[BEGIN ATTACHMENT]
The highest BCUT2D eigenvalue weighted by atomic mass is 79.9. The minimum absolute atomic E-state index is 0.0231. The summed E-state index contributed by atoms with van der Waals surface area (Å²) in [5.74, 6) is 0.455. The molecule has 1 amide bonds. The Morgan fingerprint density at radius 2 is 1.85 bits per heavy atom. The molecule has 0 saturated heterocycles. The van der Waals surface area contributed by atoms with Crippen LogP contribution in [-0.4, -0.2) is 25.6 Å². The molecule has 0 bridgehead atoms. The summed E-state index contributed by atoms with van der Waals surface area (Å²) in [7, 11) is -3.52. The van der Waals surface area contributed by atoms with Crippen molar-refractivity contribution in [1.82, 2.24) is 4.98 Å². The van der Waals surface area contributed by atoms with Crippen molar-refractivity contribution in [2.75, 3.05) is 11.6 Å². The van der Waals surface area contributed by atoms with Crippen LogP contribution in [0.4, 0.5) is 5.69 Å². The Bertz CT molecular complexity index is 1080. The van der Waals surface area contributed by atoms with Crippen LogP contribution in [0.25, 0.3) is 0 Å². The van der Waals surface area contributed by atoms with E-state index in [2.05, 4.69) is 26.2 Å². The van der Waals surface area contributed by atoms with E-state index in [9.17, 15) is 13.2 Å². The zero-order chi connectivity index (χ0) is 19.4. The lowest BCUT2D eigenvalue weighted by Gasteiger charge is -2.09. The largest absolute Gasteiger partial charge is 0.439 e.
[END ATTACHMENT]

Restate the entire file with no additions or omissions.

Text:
The highest BCUT2D eigenvalue weighted by atomic mass is 79.9. The minimum absolute atomic E-state index is 0.0231. The summed E-state index contributed by atoms with van der Waals surface area (Å²) in [5.74, 6) is 0.455. The molecule has 1 amide bonds. The Morgan fingerprint density at radius 2 is 1.85 bits per heavy atom. The molecule has 0 saturated heterocycles. The van der Waals surface area contributed by atoms with Crippen LogP contribution in [-0.4, -0.2) is 25.6 Å². The molecule has 0 bridgehead atoms. The summed E-state index contributed by atoms with van der Waals surface area (Å²) in [7, 11) is -3.52. The van der Waals surface area contributed by atoms with Crippen molar-refractivity contribution in [1.82, 2.24) is 4.98 Å². The van der Waals surface area contributed by atoms with Crippen molar-refractivity contribution in [2.75, 3.05) is 11.6 Å². The van der Waals surface area contributed by atoms with Crippen LogP contribution in [0.4, 0.5) is 5.69 Å². The Bertz CT molecular complexity index is 1080. The van der Waals surface area contributed by atoms with Crippen LogP contribution in [0.25, 0.3) is 0 Å². The van der Waals surface area contributed by atoms with E-state index in [2.05, 4.69) is 26.2 Å². The van der Waals surface area contributed by atoms with E-state index in [9.17, 15) is 13.2 Å². The zero-order chi connectivity index (χ0) is 19.4. The lowest BCUT2D eigenvalue weighted by Gasteiger charge is -2.09. The largest absolute Gasteiger partial charge is 0.439 e.